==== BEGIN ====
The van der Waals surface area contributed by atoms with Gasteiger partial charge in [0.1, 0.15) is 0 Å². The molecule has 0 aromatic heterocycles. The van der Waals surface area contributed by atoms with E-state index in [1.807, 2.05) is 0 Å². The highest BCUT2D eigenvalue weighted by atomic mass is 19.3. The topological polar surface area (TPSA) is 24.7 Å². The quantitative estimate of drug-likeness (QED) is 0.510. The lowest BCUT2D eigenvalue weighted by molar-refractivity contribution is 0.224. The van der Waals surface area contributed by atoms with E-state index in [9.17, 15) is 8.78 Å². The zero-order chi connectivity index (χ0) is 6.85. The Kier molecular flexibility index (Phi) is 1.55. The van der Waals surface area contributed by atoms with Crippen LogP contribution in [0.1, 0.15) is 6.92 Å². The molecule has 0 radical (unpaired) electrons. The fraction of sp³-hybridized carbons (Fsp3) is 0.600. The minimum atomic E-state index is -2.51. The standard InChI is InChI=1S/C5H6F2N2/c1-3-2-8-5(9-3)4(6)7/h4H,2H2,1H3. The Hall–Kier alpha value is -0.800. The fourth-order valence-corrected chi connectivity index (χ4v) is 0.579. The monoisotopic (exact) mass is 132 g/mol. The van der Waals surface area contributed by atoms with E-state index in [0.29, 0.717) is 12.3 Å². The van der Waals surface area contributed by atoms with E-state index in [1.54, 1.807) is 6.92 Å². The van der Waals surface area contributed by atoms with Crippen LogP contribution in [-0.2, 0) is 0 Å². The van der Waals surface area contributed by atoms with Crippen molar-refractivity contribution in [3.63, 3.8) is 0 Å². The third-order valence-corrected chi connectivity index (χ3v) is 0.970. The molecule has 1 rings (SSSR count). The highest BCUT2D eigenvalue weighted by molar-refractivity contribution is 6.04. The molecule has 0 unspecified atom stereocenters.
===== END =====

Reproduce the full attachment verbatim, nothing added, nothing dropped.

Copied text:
The van der Waals surface area contributed by atoms with Gasteiger partial charge in [0.1, 0.15) is 0 Å². The molecule has 0 aromatic heterocycles. The van der Waals surface area contributed by atoms with E-state index in [1.807, 2.05) is 0 Å². The highest BCUT2D eigenvalue weighted by atomic mass is 19.3. The topological polar surface area (TPSA) is 24.7 Å². The quantitative estimate of drug-likeness (QED) is 0.510. The lowest BCUT2D eigenvalue weighted by molar-refractivity contribution is 0.224. The van der Waals surface area contributed by atoms with E-state index in [9.17, 15) is 8.78 Å². The zero-order chi connectivity index (χ0) is 6.85. The Kier molecular flexibility index (Phi) is 1.55. The van der Waals surface area contributed by atoms with Crippen LogP contribution in [0.1, 0.15) is 6.92 Å². The molecule has 0 radical (unpaired) electrons. The fraction of sp³-hybridized carbons (Fsp3) is 0.600. The minimum atomic E-state index is -2.51. The standard InChI is InChI=1S/C5H6F2N2/c1-3-2-8-5(9-3)4(6)7/h4H,2H2,1H3. The Hall–Kier alpha value is -0.800. The fourth-order valence-corrected chi connectivity index (χ4v) is 0.579. The monoisotopic (exact) mass is 132 g/mol. The van der Waals surface area contributed by atoms with E-state index in [0.29, 0.717) is 12.3 Å². The van der Waals surface area contributed by atoms with E-state index in [1.54, 1.807) is 6.92 Å². The van der Waals surface area contributed by atoms with Crippen LogP contribution in [-0.2, 0) is 0 Å². The van der Waals surface area contributed by atoms with Crippen molar-refractivity contribution in [3.63, 3.8) is 0 Å². The third-order valence-corrected chi connectivity index (χ3v) is 0.970. The molecule has 1 rings (SSSR count). The highest BCUT2D eigenvalue weighted by molar-refractivity contribution is 6.04. The molecule has 0 unspecified atom stereocenters.